I think he means pointless in a “do something productive” sense. Like, riding your bike has a point because you’re exercising (building muscle, raising your heart rate, etc. etc.). If it makes you feel better, you can turn that back on him: watching TV and movies have the same level of productivity as playing videogames, so he essentially works in pointless mediums.

      • Chip_Dipson says:

         Yeah but…this kind of criticism seems to always be pinned down more so on video games, which always seemed unfair to me. I think this stems from the fact that comparatively speaking, TV and movies are a much more passive activity than games, where you actively have to manipulate things to complete tasks. The fact that these tasks don’t ultimately affect anything in you real life probably makes people see it as a waste of time, which is a shame really. I think that attitude hinders people from enjoying lots of things in life.

      • John Teti says:

        Yeah, exactly. I’m pretty confident that Martin meant it more in a jokey, self-effacing way than in a condemnation-of-the-medium way.

    • Fyodor Douchetoevsky says:

      Yeah, that was kinda funny to me too. Though I get that it kinda fits in on this site, ’cause of the whole “everyone can be a gamer” thing. Reminded me of interviews with famous people that gaming mags or whatever would do because they had a game based on a movie come out or something, and you could tell they rarely play games.

      Sorta relevant to this; I’d like to see a more minority oriented feature or column or something. I always try to dispel the “only white 18 year old guys play games online” thing and am almost always met with hostility. Or articles that mock misogynistic/racist/awful “gamer” culture. Basically, something highlighting that kind of thing/looking at things from the perspective of an “outsider.”

      • Girard says:

         That would be awesome. I remember a few months back, Kotaku had a change in their editorial staff and started very self-consciously to push a more progressive, inclusive, less dude-bro philosophy, and the comments exploded with the sweaty ire of a million cloistered he-nerds. It was at once hilarious and kind of soul-crushing.

        Kotaku had to make a sub-site called “Kotaku Core” that only ran their stories explicitly about games, and elided their editorials and stories on gamer culture, just to shut those idiots up.

        • dreadguacamole says:

            Hmm. I stopped reading Kotaku ages ago, because I really didn’t like their house style (even if I really like Totilo and some of their other writers). I should probably give them another go if they’ve changed.

        • Spacemonkey_Mafia says:

             Kotaku’s had a fairly progressive undercurrent since I began reading it, which was a couple of years ago.  In fact, it’s the sole reason I started reading it.
             But the community itself sure feels like it’s shifting.   Whether that’s just myself and the inevitable internet consequence of feeling any website’s “Not how it used to be” over a relatively short period of time, or the actual community, I don’t know.  But it’s really no fun over there anymore.  It’s closer to being a more long-winded IGN, which I believe is a level of hell. 

        • Phillip Collector says:

           Oh man, the Kotaku Core thing is so bizarre to me. Why can’t these people simply scroll past the articles they don’t want to read?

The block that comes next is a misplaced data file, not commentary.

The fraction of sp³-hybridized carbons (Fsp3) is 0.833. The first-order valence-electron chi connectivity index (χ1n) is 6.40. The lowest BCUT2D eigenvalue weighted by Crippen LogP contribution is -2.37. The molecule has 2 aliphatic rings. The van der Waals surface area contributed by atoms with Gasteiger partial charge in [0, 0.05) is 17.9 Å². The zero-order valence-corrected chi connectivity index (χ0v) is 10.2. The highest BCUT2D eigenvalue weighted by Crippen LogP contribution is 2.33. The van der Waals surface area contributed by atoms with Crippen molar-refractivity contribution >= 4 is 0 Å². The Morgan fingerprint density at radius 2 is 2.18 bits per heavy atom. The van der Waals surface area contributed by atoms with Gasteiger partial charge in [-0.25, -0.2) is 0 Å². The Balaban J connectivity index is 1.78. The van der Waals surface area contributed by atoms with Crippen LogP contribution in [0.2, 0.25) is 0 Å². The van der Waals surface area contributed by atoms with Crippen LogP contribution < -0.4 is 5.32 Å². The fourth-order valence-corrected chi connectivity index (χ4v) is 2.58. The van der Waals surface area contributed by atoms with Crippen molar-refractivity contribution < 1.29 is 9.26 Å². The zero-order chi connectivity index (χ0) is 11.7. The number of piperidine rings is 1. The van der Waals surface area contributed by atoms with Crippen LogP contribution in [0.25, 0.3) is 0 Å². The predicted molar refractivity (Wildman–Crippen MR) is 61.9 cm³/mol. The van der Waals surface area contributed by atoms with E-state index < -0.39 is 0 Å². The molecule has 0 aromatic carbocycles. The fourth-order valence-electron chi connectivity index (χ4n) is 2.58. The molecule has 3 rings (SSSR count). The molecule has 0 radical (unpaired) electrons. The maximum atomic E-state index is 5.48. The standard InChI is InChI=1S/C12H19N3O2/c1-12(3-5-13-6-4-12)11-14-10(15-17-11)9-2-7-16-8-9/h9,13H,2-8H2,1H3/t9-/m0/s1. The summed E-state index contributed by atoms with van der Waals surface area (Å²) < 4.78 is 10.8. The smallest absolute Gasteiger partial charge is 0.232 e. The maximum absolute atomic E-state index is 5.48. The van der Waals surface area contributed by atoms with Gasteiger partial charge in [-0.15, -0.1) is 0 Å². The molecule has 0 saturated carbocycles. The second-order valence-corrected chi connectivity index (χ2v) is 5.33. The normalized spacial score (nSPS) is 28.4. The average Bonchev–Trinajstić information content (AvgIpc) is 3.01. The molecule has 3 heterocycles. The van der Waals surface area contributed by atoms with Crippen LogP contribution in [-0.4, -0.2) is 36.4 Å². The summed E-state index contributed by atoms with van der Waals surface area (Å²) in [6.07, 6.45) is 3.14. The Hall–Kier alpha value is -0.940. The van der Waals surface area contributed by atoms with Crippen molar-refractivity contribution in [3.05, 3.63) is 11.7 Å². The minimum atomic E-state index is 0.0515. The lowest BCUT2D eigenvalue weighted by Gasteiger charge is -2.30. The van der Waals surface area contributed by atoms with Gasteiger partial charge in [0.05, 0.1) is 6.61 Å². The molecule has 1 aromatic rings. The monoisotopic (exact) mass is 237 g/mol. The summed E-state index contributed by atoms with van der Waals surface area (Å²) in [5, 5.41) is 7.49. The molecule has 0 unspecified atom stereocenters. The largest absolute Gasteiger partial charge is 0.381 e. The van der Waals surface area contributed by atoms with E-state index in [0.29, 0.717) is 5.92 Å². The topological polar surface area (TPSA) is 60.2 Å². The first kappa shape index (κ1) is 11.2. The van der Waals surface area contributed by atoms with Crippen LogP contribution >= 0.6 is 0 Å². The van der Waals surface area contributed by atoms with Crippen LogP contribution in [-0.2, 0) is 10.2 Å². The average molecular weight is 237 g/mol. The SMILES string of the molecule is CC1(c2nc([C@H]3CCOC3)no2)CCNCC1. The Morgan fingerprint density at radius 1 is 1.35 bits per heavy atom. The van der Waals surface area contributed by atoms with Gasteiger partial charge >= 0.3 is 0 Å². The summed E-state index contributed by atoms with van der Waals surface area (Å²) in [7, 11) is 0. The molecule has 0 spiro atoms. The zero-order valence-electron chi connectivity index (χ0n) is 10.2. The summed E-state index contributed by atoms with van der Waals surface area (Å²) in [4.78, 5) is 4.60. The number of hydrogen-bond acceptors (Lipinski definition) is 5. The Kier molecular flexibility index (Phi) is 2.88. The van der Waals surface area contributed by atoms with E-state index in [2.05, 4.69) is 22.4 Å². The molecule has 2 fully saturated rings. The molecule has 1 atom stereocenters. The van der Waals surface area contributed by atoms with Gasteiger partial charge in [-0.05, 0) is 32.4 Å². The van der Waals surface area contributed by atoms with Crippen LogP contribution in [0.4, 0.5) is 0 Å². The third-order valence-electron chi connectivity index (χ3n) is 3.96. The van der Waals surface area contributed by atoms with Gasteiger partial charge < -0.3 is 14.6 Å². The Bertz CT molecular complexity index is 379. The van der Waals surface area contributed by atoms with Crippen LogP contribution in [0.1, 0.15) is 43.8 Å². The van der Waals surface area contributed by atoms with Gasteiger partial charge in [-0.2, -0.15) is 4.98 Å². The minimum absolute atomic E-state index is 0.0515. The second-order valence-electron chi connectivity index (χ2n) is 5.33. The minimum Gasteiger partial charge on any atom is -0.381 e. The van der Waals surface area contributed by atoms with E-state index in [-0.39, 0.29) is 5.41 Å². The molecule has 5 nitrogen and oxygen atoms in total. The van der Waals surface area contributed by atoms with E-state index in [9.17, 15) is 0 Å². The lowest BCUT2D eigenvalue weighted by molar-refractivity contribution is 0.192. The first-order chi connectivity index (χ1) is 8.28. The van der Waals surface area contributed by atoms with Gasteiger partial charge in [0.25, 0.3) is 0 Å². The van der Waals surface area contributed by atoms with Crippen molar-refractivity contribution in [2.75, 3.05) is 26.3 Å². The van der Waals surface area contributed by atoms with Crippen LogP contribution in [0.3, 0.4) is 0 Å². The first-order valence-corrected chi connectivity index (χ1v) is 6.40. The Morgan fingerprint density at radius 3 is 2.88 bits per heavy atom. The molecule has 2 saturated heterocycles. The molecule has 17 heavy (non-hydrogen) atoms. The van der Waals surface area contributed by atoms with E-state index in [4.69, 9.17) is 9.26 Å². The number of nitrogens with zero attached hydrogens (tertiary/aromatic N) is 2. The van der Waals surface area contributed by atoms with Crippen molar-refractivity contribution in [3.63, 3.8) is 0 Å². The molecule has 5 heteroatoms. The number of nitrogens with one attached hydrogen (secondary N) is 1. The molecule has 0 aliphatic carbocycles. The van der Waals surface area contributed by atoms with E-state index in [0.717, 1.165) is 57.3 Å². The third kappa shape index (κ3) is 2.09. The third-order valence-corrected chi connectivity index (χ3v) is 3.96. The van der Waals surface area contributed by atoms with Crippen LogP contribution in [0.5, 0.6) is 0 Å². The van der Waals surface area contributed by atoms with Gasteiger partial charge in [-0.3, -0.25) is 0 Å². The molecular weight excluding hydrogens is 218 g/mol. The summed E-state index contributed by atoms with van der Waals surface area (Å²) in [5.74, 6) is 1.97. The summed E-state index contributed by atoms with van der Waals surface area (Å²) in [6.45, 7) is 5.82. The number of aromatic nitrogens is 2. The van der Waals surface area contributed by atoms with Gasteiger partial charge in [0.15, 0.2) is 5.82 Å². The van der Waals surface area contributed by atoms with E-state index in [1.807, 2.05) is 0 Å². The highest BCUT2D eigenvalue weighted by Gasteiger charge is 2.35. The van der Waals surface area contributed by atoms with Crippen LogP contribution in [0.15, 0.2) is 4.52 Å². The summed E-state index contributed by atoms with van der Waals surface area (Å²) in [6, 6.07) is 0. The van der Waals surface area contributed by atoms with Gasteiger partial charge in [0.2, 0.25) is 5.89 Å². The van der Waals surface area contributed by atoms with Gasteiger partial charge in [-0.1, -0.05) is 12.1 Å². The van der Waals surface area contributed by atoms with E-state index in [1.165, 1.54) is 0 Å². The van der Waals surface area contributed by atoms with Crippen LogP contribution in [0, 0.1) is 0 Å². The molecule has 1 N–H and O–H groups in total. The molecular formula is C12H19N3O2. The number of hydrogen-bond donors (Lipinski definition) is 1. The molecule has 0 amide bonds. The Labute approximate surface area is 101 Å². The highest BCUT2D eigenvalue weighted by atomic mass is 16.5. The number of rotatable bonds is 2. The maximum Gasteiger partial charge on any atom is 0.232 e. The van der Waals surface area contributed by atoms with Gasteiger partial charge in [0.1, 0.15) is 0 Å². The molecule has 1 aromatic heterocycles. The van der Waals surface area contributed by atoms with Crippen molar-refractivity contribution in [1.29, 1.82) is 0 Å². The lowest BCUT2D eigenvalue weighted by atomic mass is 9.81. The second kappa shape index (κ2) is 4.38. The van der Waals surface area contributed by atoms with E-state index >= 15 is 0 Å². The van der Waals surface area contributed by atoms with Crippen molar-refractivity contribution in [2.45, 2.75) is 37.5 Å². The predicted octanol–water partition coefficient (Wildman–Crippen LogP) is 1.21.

• Girard says:

           @google-69578f6e8287195327b556eae9f46139:disqus : There’s no reason they can’t scroll past, and I’m sure most of them just do that rather than bother “configuring” a website.

          But the “Kotaku Core” thing served an important role in stemming the complaints in the comments, not because it actually provided something the complainers wanted or needed, but because it effectively eliminated their ability to complain. Any complaint could just be met with the rejoinder “Why aren’t you just looking at Kotaku Core, then?”

      • ta-nehisi coates used to write about WoW quite a bit on his (otherwise political/cultural) blog. i wonder if it’d be possible to get him to do a guest spot here. 

        • Fyodor Douchetoevsky says:

          I’d absolutely love to see things like that! You see this Teti? Doooo itttt.

    • Phillip Collector says:

       I don’t think there’s anything wrong with what he said. I love playing video games but at the end of the day the achievements we feel like we’re making in a game are…well we’re not really achieving anything.

      I suppose that’s why I play most video games for the roller coaster ride. Plus I also like exploring the worlds the developers have created.

  7. Aaron Riccio says:

    Botanicula, The Gunstringer, and reluctantly starting a fresh single-player campaign in Mass Effect 3 after resigning myself to the fact that EA is never going to fix the import issue I’m having from ME2. So much for saving the Rachni Queen, eh?

    • ShitMcFuckensteinAVC says:

      EA Brittas everything.

    • MSUSteve says:

      Oh man, sorry to hear about your ME2 troubles.  What a complete bummer.

    • duwease says:

      Go to the Mass Effect 2 save archives (
      http://www.masseffect2saves.com/ ), and run it through a save editor program and then edit it to how your game was.  Trust me, I tried a new game without it and it was too jarring that everything I had done was different.  But I’m running with my old settings now and it’s great.  I just hope you’re using PC or 360, because I don’t think this process works for PS3.

  8. ShitMcFuckensteinAVC says:

    I’ve been playing The Saboteur. It’s really underrated.


      I concur. A true gem of a game.

    • John Teti says:

      Seconded! I love The Saboteur.

      • ShitMcFuckensteinAVC says:

        It’s too bad EA dismantled Pandemic. The Mercenaries games were fun too, if a bit unpolished.

        • HobbesMkii says:

           As much as I enjoy Peter Stromare, I couldn’t really play past the first fifteen minutes of Mercenaries 2 before I went “meh” and turned it off. Maybe I should give it another chance.

        • ShitMcFuckensteinAVC says:

          @HobbesMkii:disqus It takes a while to get good. Once you get access to a whole arsenal of different vehicles and airstrikes and the missions are tougher it’s a lot of fun. The game doesn’t hold your hand, it just gives you targets and you actually have to figure out your own approach. It’s only $8 at Gamestop for Xbox or Playstation and $10 to download it for PC.